Meet The Very Good Dog Rescuing Koalas Trapped By Australian Wildfires

We already know that dogs are amazing animals. Some are trained to help officers fight crime. Others help disabled children and adults overcome health challenges. Still more are trained to help veterans suffering from PTSD. Others use their sense of smell to sniff out everything from bombs and breast cancer.

Now a dog in Australia helping other animals survive the country’s devastating wildfire epidemic, which has already killed 25,000 koalas — and counting — threatening the native species’ survival.

But Bear, a Border Collie/Koolie cross and “koala detection dog,” has been trained to sniff out koalas living in previously burnt or high-risk areas, where the slow-moving bears often fail to escape the coming blaze.

Koalas also live atop eucalyptus trees, which easily catch fire and burn quickly, often incinerating the animals right where they live. It’s a devastating turn of events for a species already threatened by habitat loss and climate change.

Even so, koalas can live for weeks after a fire, according to the International Fund for Animal Welfare (IFAW), which trained Bear his current role. But any survivors will find themselves in an unenviable situation: burned, suffering from smoke inhalation, suddenly homeless, and desperately clinging to branches now stripped of edible leaves.

Fortunately, Bear has been trained to identify living koalas by the scent of their fur, which is a lifesaving skill. Even in charred trees stripped of foliage, these camouflaged critters are difficult to spot with human eyes.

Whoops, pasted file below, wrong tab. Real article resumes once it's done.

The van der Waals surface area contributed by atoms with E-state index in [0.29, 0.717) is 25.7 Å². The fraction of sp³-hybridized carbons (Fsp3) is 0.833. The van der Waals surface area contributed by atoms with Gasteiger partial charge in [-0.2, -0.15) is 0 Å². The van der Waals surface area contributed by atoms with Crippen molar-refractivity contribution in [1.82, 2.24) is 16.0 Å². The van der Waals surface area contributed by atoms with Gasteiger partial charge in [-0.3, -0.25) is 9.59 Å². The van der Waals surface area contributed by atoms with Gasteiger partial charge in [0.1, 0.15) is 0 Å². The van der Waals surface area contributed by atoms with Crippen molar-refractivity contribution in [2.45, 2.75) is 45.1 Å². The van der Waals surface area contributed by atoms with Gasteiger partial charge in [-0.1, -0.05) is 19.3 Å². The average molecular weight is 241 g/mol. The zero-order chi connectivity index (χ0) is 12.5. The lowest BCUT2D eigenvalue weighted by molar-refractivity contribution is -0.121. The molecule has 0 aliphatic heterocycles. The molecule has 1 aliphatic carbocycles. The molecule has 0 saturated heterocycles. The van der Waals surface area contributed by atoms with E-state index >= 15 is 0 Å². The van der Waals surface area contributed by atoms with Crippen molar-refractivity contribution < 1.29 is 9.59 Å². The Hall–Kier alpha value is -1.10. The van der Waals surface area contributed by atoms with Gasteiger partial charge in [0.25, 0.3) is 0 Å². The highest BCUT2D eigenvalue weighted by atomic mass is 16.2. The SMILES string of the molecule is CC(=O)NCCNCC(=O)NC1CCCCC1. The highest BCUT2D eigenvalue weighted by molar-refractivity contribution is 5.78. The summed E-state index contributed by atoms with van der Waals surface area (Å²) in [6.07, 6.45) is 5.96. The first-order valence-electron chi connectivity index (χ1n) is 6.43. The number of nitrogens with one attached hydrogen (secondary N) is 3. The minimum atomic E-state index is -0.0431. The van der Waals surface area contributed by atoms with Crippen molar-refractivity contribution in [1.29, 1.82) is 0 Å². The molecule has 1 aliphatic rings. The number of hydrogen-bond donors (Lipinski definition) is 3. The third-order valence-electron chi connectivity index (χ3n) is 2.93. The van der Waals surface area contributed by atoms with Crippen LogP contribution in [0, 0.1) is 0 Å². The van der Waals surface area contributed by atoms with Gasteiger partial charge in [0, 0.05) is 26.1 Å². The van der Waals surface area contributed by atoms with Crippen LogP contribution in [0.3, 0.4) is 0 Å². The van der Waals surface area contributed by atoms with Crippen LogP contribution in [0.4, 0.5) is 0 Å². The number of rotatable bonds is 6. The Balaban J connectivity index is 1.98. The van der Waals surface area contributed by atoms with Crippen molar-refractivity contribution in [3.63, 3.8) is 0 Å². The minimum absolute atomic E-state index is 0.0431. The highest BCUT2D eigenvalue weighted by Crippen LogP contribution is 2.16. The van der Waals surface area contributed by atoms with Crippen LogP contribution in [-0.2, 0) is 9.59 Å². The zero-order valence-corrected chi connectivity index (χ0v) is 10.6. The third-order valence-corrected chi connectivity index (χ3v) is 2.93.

So far, Bear and his handlers have been focusing their efforts in the New South Wales’ district of Northern Rivers, although high winds have prevented the dog from pinpointing the koalas’ exact location. Even so, the dog’s keen sense of smell confirmed the presence of survivors in the area, while rescuers have described the dog’s efforts as a “relief” that will help them re-focus their search efforts.

“Now, more than ever, saving individual koalas is critical,” Josey Sharrah, IFAW’s Wildlife Campaigner, said in a statement. “With such an intense start to the bushfire season it will be many weeks and months before some of these fires are out.”

“Northern Rivers koalas are already struggling with prolonged drought, excessive land clearing and development, stress-related disease, dog attacks and car strikes,” the statement continued. “These animals need us now more than ever.”

Great job, Bear! We’re so proud of this very good boy!

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J. Swanson is a writer, traveler, and animal-enthusiast based in Seattle, an appropriately pet-crazed city where dog or cat ownership even outweighs the number of kids. When the weather permits, she likes to get outside and explore the rest of the Pacific Northwest, always with a coffee in hand.
Whizzco for FAP